You often are told that computers should be easy enough for grandma to use, so that if grandma wanted to make a rational database to manage her recipes, she could without reading a tutorial. The assumption that software should be made for grandma is fundamentally flawed. Why? Because every time someone talks about it, someone knows a friend who knows a friend, who's grandma writes her blog in vi. Because of these two extreme being pounded into my head when I think of grandmothers two images come to mind, the first is in a nursing home the second is some sort of super hacker. Which one of them do you think is true? Even if they were both true you don't want to target either one of them.

So who should software developers target for their easy of use testing? Who can't wont put up with software that is hard to use? Middle aged men that have kids or commonly referred to as "dads". They are young enough to know about the latest technology, old enough to have money to buy them, but don't have time for applications that don't just work.

Because there are kids in the house dads have very little time. They don't have time to try out every single option in a program or tweak their system like a twenty two year old collage student can. They just want things to work on the first try. Ok so maybe the output isn't optimal or the applications is a little slow, but the fact that it works on the first try and with very little learning curve will guarantee the dads allegiance to the software. Several of Apple's iLife applications have this down pat. The applications provide a limited functionality, but more then enough for someone who just wants to slap the data in and get something nice, quickly. One key thing which I will cover in a second is how many grandmas would use garage band v.s. how many middle age dads would die to be in a band and were drooling over garage band when it first came out? So maybe you can't choose the exact second the movie file is cut and you only have four ways it can be cut, but you don't have the time to anyway and that would just be anther confusing option. Software that is easy to use to get things done even if they don't have every feature will get the sales. Because of the kids dads will not put up with software that is hard to use just like grandmas, but dads have several other advantages over grandmas.

The important difference between grandmas and dads are that dads will purchase a whole lot more software then grandmas ever will. Dads typically are pretty versed in computers. They have probably owned a few themselves and work with them at their job. They enjoy using, tweaking, and like women, shopping for computers. Dads will frequently buy a game only to discover that they only ever played it twice. What do dads like more then games? Gadgets! And every gadget can connect to the computer these days, each one requiring some software to communicate and then plenty of software to manipulate the files, be it video, photo, or pinball machine roms.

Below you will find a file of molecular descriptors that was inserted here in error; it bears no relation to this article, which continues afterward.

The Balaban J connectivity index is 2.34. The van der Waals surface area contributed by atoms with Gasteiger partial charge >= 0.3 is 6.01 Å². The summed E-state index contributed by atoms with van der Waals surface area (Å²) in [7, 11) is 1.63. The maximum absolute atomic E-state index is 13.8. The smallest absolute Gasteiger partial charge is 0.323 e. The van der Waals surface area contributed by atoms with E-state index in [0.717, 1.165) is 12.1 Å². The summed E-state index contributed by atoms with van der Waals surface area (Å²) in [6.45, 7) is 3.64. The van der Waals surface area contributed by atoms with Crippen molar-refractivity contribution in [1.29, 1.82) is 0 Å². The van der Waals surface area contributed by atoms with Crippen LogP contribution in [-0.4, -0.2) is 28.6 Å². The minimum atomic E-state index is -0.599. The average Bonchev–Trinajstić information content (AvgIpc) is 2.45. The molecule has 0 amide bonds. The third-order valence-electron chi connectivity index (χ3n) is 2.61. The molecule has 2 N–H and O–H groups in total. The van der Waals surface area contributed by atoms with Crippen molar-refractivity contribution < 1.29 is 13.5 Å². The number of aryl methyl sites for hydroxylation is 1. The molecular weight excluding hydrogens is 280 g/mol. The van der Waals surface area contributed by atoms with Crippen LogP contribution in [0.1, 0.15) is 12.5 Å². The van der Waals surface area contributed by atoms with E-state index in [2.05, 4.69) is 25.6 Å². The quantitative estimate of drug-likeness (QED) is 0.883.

The idea that all software should be targeted to grandma is deceiving. Grandmas do need things to be easy, but will probably only use their computer for e-mail, e-bay and perhaps some photo editing. But grandma wont buy your new wizbang application. Dads on the other hand also require that software be easy to use, but dads are much more likely to buy your software, the software sitting next to yours and oh and that scanner over that that is on sale too.

Monday, April 11, 2005

Why I hate the system tray

I think I figured out the key reason why I hate the system tray:
Applications that use the system tray make the user feel like they have less control.

Most application that use the system tray have some config option hidden somewhere to go either to the system tray or the taskbar so in theory users have complete control over where the application should go, but when you try to quit the application it laughs in your face telling you that it isn't going to quit, but go hide. As a user the reason I would put something in the system tray is because I want notification that its status has changed and/or I want to run it all the time. But as a developer I can't guaranty that either of these will be true for everyone that users my applications, so I am forced to screw some of them usability wise. What would be so much better would be if applications either started up in the system tray or not (whatever the developer though would be more likely) and then the *user* could drag the application from the system tray to the taskbar and vice versa and it would startup like that from then on. Those applications that didn't have systray support wouldn't have much use in being in the sys tray other then being a small image that runs all the time. Technically this would take a bit of thought on how to implement. But to a user closing application in the system tray would make it go back to the system tray (without the annoying slap in the face message box) while closing an application in the taskbar would make it quit.